Post Marathon Thoughts.
A little over a week ago, I crossed the finish line of my fourth marathon with another personal record and a painful smile on my face.
Let's start by saying, this year I had what I felt was bold goal for the marathon I wanted to run a 3:50:00. A couple of months before, I really started thinking that it wasn't going to happen and that I wasn't prepared or running well enough to run that pace, that was also when I was really struggling mentally with training. But the month leading up to the marathon I started running extremely strong every training run and that goal started seeming more and more achievable. When I got to the start line Sunday morning I felt confident that I could push myself to run a 3:50:00.
My good friend Juli and I, who I had been doing speed work with during training, decided to meet at the start find the 3:50 pace group and run 26.2 miles together. We both had a list of people who would be spectating and cheering us on along the course that we wanted to look out for, which in my opinion is one of the best parts about the Chicago Marathon. We had energy, nervous energy, but we couldn't stop smiling while we were waiting to cross that start line.
There is nothing quite like the start of the Chicago Marathon, the energy is insane, the crowds overwhelm you with yelling and cheers and cow bells and loud music and signs. There's so much to look at you don't even realize you're running at first. Which is a HUGE reason that I choose to run with a pace group, if I wasn't with that group I'm pretty positive I would start out sprinting and completely fall apart at the halfway point of the marathon.
We started seeing people we knew at Mile 4, then saw groups of friends every few miles until mile 12, it was a blur of excitement and I couldn't stop smiling. I knew at that point that I wouldn't be seeing any friends until Mile 16 when my dad would be jumping in with me to run 9 miles (I know, I have the best dad in the universe.) I told myself to stay focused, run strong, and get to dad- he would be a perfect boost for those last 10 miles of the marathon. At Mile 14 I was next to the pacer, who was by far one of the most enthusiastic pacers I've ever ran with, and she said, "Wow!! You are looking great, your coloring is great, you're running strong, and you've got a big smile- keep that smile on your face, it will make you run better!" I was overwhelmed by the amount of encouraging encounters and how strong I felt, AND I was going to see my dad soon. The moments as I approached Mile 16 I was scanning the crowds like crazy, and then I spotted his bright yellow Boston Marathon shirt and both of our faces lit up he jumped in and started running by my side.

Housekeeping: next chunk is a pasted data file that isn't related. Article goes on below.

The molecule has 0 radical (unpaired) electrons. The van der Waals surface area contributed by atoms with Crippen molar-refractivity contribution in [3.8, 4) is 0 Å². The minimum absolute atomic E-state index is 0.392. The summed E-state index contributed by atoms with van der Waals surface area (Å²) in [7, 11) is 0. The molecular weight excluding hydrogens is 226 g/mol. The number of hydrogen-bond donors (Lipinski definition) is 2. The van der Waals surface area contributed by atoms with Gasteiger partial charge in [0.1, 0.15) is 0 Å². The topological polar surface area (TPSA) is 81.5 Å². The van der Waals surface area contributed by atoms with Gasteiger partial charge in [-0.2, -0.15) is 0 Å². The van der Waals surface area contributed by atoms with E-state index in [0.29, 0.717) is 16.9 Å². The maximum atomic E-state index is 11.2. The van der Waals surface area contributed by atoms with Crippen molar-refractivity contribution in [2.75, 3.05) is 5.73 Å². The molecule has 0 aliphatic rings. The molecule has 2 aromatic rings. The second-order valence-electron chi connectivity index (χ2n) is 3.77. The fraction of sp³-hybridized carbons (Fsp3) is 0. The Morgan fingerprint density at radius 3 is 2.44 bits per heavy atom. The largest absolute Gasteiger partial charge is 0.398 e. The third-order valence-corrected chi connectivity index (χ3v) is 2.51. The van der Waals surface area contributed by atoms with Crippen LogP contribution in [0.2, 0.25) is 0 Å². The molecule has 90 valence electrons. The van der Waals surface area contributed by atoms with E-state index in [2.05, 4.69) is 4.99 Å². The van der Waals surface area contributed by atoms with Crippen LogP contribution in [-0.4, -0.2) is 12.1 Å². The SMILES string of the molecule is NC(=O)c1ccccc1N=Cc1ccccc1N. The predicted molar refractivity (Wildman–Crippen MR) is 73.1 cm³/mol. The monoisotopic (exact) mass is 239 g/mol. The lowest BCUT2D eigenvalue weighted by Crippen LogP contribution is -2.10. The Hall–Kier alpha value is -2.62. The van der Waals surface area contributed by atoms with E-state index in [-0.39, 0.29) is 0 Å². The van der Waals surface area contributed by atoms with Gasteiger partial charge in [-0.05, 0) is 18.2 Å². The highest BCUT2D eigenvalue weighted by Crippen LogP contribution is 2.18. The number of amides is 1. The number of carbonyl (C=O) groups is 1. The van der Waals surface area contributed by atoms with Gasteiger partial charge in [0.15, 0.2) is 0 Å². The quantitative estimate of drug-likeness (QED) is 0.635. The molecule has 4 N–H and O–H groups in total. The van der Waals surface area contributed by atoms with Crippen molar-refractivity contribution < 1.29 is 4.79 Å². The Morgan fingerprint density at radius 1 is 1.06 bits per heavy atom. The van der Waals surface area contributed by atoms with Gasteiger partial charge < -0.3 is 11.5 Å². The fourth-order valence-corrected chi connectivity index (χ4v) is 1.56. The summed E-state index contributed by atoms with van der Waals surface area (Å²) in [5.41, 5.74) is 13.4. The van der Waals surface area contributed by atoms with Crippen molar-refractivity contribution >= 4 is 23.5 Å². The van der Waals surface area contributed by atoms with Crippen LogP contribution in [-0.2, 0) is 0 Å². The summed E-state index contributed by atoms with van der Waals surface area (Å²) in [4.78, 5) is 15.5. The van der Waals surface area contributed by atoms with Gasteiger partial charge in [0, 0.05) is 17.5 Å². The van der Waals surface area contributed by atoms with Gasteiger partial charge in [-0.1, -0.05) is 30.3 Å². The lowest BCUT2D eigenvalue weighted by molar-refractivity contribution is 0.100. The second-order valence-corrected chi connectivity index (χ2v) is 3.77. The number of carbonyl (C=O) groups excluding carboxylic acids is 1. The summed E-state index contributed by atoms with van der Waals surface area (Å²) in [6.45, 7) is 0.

Then a dreaded moment by all runners came, I started having GI issues and I quickly knew a bathroom stop was going to be necessary. That was probably the moment that I realized how grateful I was that my dad was by my side, I knew he would wait and keep me on track for my goals. My biggest fear in ever needing to stop is loosing the pace group then mentally and physically being unable to keep the pace and eventually catch back up to the group. Even with my dad by my side, I still had a moment of panic when I got back on the course knowing that I wasn't with the pace group anymore. He kept me going, he kept me running strong. But there was no doubt that my body felt very different after the quick pit stop, it felt tight and was quickly getting exhausted. By Mile 21 I felt so tight that I started getting very frustrated and mentally the struggle began, I asked my dad if I could walk for a tiny bit through the water station so that I could fully drink without running and with the hopes of my body loosening up and feeling stretched a little. It helped, but not for long, my body began to tighten again and unfortunately walking through a water station again started sounding more and more appealing. Two water stations later I walked with my water again, and one more after that, at about mile 23 and 24. I would get quick relief from the tightness and it would quickly creep back in, my right calf muscle started feeling like it was going to cramp up. Lets be real guys, mentally I was STRUGGLING. I was frustrated, I knew I had completely lost my 3:50:00 goal and I started to think a PR wasn't even going to happen. But my dad just kept on running, kept on encouraging, kept on commenting about the crowds and telling stories, so I kept on going.